Elderberry Wine – Extract from the Self sufficientish Bible

THE ELDERBERRY WINE RECIPE – taken from The Selfsufficientish Bible published by Shodder and Stoughton

Our parents, who are fortunate enough to have an elder tree at the bottom of their garden, have tried various different elderberry wine recipes over the years and they have now settled on this one as their favorite. This recipe makes six bottles. It is quite a dry wine, but we’ve found the taste varies from year to year, depending on the amount of sun and rain during the summer,

1.5Kg (3lbs) Elderberries, 4.5 litres (1 gallon) water, 1tsp of brewers yeast, 1.5kg (3lb) granulated sugar, 7 tbsp warm water, 2 yeast nutrient tablets crushed or 1tsp of yeast nutrient.

  1. Take the berries off the stalks with a fork. This is important, because the stalks are poisinous. You could put the berries in the freezer before making this wine – this is not essential, but they seem to be juicer as a result. When ready to make the wine defrost the berries first.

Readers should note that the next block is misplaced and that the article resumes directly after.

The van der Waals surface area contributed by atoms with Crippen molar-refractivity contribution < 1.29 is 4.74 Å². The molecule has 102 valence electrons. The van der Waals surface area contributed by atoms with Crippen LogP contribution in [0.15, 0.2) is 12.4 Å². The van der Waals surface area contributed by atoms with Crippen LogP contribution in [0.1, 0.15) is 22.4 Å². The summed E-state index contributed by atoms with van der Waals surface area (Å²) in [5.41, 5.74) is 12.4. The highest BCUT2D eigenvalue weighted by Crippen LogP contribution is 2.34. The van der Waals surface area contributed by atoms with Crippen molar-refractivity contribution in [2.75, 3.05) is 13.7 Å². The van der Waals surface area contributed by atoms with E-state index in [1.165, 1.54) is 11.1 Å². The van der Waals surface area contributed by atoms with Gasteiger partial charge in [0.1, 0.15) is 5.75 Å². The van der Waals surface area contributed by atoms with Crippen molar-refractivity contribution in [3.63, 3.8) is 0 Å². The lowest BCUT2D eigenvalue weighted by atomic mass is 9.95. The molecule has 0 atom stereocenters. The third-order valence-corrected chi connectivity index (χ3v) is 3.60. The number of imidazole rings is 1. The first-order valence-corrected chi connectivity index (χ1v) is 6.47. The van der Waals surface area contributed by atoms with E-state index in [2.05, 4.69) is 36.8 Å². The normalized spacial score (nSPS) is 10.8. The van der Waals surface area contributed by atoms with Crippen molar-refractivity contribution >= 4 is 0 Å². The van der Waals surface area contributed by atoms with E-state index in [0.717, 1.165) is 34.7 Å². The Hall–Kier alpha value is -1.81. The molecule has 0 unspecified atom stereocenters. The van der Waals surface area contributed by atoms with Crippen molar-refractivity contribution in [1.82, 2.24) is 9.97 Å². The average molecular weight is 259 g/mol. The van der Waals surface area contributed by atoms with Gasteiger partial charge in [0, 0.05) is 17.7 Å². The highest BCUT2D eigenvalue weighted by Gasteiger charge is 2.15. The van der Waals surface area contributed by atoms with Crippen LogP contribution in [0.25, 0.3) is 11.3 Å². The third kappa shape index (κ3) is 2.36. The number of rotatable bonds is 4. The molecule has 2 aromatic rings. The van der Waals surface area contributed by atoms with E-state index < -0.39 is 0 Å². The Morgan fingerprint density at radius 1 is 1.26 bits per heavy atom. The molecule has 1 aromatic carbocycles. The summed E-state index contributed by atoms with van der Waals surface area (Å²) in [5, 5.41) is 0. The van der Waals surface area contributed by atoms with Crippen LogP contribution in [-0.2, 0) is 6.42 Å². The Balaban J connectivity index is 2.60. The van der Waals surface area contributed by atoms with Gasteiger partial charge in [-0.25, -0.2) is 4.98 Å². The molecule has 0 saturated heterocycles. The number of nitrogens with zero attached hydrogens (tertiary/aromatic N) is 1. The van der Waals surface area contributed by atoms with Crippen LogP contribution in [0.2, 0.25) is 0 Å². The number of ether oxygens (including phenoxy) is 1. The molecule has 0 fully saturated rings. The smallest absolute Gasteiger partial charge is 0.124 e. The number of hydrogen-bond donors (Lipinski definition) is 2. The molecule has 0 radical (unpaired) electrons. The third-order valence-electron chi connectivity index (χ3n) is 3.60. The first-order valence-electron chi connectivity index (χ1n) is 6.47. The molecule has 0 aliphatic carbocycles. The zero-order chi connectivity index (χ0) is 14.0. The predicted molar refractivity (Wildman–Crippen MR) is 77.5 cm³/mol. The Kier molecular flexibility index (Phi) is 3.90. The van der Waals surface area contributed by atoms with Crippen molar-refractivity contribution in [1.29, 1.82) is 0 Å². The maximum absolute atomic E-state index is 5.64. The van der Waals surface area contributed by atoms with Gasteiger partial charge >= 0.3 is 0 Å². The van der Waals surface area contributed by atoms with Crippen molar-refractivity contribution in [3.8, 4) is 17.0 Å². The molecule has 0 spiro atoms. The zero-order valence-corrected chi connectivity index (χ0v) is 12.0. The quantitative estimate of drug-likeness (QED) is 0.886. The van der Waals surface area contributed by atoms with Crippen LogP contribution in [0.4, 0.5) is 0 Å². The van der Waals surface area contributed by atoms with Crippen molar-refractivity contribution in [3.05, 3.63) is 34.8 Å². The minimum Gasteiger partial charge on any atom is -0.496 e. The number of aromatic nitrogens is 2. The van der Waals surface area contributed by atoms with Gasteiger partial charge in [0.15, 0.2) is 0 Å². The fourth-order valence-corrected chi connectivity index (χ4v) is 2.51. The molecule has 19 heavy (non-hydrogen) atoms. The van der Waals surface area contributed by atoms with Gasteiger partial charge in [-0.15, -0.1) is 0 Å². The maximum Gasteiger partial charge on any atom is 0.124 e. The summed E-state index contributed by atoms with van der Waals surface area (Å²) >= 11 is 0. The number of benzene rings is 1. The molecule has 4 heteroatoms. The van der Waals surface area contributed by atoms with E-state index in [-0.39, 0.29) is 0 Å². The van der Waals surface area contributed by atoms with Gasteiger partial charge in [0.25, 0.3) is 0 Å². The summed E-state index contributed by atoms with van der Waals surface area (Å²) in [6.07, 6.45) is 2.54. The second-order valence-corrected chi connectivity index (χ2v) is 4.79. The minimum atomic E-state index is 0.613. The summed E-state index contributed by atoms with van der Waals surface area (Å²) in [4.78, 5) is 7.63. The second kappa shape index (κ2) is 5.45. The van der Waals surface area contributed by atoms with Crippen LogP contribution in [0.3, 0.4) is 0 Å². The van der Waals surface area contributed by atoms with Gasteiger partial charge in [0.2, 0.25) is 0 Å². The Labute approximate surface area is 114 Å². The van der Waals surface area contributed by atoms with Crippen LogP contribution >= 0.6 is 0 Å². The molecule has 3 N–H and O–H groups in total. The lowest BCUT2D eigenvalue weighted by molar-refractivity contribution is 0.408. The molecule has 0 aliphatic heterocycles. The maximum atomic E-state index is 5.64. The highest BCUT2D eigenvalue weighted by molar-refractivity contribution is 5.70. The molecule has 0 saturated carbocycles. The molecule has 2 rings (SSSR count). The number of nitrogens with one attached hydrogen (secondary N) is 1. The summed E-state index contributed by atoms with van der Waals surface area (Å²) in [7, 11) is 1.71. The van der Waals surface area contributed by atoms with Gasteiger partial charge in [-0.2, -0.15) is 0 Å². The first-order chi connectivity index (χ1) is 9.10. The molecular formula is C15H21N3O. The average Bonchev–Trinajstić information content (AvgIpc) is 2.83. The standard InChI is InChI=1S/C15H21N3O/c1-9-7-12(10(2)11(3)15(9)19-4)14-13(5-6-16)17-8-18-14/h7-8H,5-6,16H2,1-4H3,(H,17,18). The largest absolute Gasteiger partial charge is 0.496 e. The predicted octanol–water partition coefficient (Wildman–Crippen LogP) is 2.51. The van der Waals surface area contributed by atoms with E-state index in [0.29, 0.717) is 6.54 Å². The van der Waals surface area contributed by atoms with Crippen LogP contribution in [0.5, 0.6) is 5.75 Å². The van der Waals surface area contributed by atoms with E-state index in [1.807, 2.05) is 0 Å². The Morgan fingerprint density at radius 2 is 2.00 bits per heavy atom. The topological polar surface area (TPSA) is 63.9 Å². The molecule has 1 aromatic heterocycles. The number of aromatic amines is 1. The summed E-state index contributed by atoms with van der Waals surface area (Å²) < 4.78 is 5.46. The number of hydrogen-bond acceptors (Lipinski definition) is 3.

2. Crush the berries into a fermentation bin.
  3. In a large pan, bring the water to boiling point and pour it over the berries in the bin. Leave to rest until the water is lukewarm.
  4. Mix the yeast, 1tsp of the sugar and the warm water in a cup; leave for 15 minutes to activate
  5. Put the yeast mixture together with the yeast nutrient into the fermentation bin. Stir well. Cover tightly and lave at room temperature for 3-5 days, stirring daily. Do not allow the temperature to go below 15C (59F) or over 25C (77f).
  6. Put the rest of the sugar into a second fermentation bin and sieve the gunge (known as must) from the first bucket into the second.Combine the must thoroughly with the sugar until dissolved.
  7. Using a funnel, fill a demijohn up to the shoulder with the mixture.
  8. Fit the bung with the airlock attached and half fill the airlock with water.
  9. Leave the mixture to fement at room temperature – this can be quite a voilent process. When all activity has ceased (that is when no bubbles are coming out of the demijohn), the wine can be siphoned into sterilized bottles.
  10. Leave the bottles stored on their side for a good 6 months before drinking.
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